“Slow Food is a global, grassroots organization with supporters in 150 countries around the world who are linking the pleasure of good food with a commitment to their community and the environment. Slow Food believes that everyone has a fundamental right to the pleasure of good food and consequently the responsibility to protect the heritage of biodiversity, culture and knowledge that make this pleasure possible.”- Slow Food website, “About Us” 2013
Without hard work, there is little pleasure. It is the process of tending and growing that allows us to fully enjoy the blessings of the harvest. It is the effort and time that we expend that helps us understand and appreciate the value of food. Slow food is not cheap food, it is not easy food, it is not even convenient food, it is real food. It is the recognition that we have lost contact with the process of feeding our families, and as a result, have entrusted their health to the decisions of companies like Monsanto, Cargill, and Tyson.
Over the past five months, we have experienced the “pleasure of good food.” We have hand-selected a flock of premium poultry originating from France. This heirloom breed’s reputation for flavor has extended for hundreds of years, earning its own AOC designation and inspiring gourmands from around the world to journey to the Bresse region of France. For nearly 140 days, we nurtured, fed, watered, protected and ranged these chickens. We have provided the best sources of nutrients we could manage, including soy-free organic feed and organic jersey milk. We made every effort to follow, as closely as possible, the traditional French methods. We’ve had to improvise at times, using alternative methods and conventional feeds when our preferences were unavailable. But in the end, we committed nearly six months to the process of raising healthy, humane slow food. We have done this to not only link the “pleasure of good food with a commitment to our community,” but more important, to provide the very best in free food for our family. Not free in terms of our time and money, but real food that is free of unnecessary and potentially unhealthy additives and preservatives; free from a factory “life”; free to experience clean air, fresh water, green pasture and warm sun; free from the industrial process that disconnects us from our food and the value and dignity it deserves. And this is the real food that our families deserve.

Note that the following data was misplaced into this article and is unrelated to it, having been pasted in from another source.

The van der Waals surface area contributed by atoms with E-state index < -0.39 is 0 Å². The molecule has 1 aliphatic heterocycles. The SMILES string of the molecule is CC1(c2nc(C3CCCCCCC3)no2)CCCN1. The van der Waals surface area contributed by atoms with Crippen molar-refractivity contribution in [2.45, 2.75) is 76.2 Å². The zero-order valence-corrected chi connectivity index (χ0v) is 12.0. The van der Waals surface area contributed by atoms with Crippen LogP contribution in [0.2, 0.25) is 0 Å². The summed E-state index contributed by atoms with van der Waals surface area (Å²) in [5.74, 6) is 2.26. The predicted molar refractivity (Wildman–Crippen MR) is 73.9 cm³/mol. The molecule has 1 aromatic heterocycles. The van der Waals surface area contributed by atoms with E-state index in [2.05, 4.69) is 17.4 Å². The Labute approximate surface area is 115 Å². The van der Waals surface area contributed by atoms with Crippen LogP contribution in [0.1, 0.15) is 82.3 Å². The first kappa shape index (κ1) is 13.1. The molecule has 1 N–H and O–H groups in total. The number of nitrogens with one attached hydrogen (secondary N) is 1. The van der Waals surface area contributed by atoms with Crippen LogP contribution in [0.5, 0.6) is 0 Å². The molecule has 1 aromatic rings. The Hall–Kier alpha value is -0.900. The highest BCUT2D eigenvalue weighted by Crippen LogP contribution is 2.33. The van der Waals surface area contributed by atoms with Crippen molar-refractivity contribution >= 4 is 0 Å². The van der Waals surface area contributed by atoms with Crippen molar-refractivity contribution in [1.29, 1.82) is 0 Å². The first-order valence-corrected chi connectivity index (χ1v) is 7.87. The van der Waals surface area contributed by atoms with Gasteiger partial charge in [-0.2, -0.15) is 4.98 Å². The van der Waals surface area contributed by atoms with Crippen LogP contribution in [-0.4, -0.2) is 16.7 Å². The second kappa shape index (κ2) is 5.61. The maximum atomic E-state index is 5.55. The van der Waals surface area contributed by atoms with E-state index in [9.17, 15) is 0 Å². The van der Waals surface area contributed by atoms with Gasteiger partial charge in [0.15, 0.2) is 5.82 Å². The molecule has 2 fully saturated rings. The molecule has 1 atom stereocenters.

The harvesting of this “slow food” is an effort as important as anything else in the process. It is done with as much care for the animal as any other part of the cycle. It is an event that is both solemn and celebratory, one that recognizes the many days of effort and exertion, both on the part of the Bresse and those of its caretaker. It is quick, clean, and respectful. In the end, it recognizes the value and costs of real food. Perhaps more than anything, like all harvests, it is the proper closure to an ancient practice of the thoughtful, hard work that is required to provide our families with healthy, nutritious, slow food. It perhaps represents one of the few truly rewarding experiences of providing for our families, one that has been lost in a world of fast food.
We give thanks for this experience, for the hard work and sacrifices of all, and for the blessings that come from doing things the way they were intended. We give thanks for the opportunity to enjoy the “pleasures of good food,” slow food.